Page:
JP Morgan fined $200m for unapproved firm communications
By Daniel Tyson
17:58, 17 December 2021
JP Morgan Securities,will pay fines of $200m (£150.4m) after admitting it failed to monitor and archive communications by employees discussing regulated activities.
The brokerage arm of JPMorgan Chase, also admitted it failed to save employees business-related messages, according to press releases from the US Security and Exchange Commission (SEC) and the US Commodities Futures Trading Commission (CFTC).
The bank was fined $125m by the SEC, the largest fine levelled against a firm for record-keeping violations, and $75m by the CFTC.
“What’s going on here is the upholding of the market’s integrity and maintaining investors’ confidence.” David Kass, clinical professor of finance at the University of Maryland’s Robert H. Smith School of Business, told Capital.com, adding the hefty fine “isn’t a slap on the wrist” for the bank.
JPMorgan shares were trading lower Friday, falling as much as 3% to $155.18 per share.
More than 10,000 messages were sent by upwards of 100 employees on their own devices, government documents show.
The messages involved discussion of investment strategies, client meetings, and views on daily market events as well as trends people were tracking, government documents state.
The agencies said from January 2018 through at least November 2020, JPMorgan Securities employees conducted business by using non-company messaging platforms, such as Facebook, WhatsApp, text messages and personal email accounts to discuss the markets.
JP Morgan admitted that such practises were common and widespread by traders, including managing directors, who also are guilty of breaking the laws. “The very people responsible for implementing and ensuring compliance” were complicit, the agencies said.
In October, SEC Enforcement Director Gurbir Grewal announced the agency’s goal is to require Wall Street banks to admit wrongdoing when they settle enforcement actions, to better deter violations of the law.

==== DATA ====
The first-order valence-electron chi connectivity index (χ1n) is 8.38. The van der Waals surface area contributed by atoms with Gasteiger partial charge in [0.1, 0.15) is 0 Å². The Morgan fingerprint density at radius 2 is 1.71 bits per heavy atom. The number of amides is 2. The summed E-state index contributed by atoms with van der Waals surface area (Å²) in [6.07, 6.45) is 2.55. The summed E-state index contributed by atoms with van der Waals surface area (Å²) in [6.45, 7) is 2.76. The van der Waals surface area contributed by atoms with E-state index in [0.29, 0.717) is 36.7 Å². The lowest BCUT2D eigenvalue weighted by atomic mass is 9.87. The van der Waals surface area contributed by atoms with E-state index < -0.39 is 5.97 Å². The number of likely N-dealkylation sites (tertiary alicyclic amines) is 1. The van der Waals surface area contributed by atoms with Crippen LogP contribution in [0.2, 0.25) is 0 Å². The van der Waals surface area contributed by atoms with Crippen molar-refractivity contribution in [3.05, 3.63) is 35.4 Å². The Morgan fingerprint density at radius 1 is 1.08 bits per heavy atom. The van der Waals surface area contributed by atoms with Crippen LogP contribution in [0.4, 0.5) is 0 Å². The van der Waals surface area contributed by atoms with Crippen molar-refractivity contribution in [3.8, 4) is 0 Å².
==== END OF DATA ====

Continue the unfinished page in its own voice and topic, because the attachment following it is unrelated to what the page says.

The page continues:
“When it comes to accountability, few things rival the magnitude of wrongdoers admitting that they broke the law, and so, in an era of diminished trust, we will, in appropriate circumstances, be requiring admissions in cases where heightened accountability and acceptance of responsibility are in the public interest,” Grewal said.
The bank’s admission of guilt is notable, said Clifford Rossi, former chief risk officer at Citigroup Consumer Lending Group and federal bank regulator, told Capitol.com. Companies normally try to avoid admitting it violated laws in order to protect themselves against litigation and reputational reasons, he said.
Rossi, who now teaches risk management at the University of Maryland, said, “There is a risk of JP Morgan’s reputation being tarnished,” he said.
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“Since the 1930s, recordkeeping and books-and-records obligations have been an essential part of market integrity and a foundational component of the SEC’s ability to be an effective cop on the beat,” SEC Chairman Gary Gensler said in a statement. “As technology changes, it’s even more important that registrants ensure that their communications are appropriately recorded and are not conducted outside of official channels in order to avoid market oversight.”
Rossi said traders' and bankers’ technology have changed the way traders, salespeople and bankers’ communicate. Prices and gossip were once swapped over a recorded phone line or digitally archived desktop software.
Today, cellphones, encrypted apps and other devices are used to communicate. JPMorgan’s policies prohibited the use of those apps for firm business, but officials said the firm did not adequately supervise whether employees followed the rules, according to press reports.
“It can be difficult with all the technology available to have that close of a handle on what traders are doing,” Rossi said.” Even the best risk management, compliance systems aren’t 100%.”
He added since following employees’ communications became more difficult during the pandemic when employees started working from home. However, SEC documents states the record-keeping issue began before the start of Covid-19 in March 2020. The breakdown started in January 2018.
In the high-stake game of banking, Rossi said, traders tend to be more risk takers and it is the job of risk management to “reel them back from the edge.”
In addition to the fine, JPMorgan agreed to hire a compliance consultant to review how it oversees employee communications on personal cell phones and recommend any needed improvements. The bank has begun improving how it trains and oversees employee communications, according to a settlement order with the SEC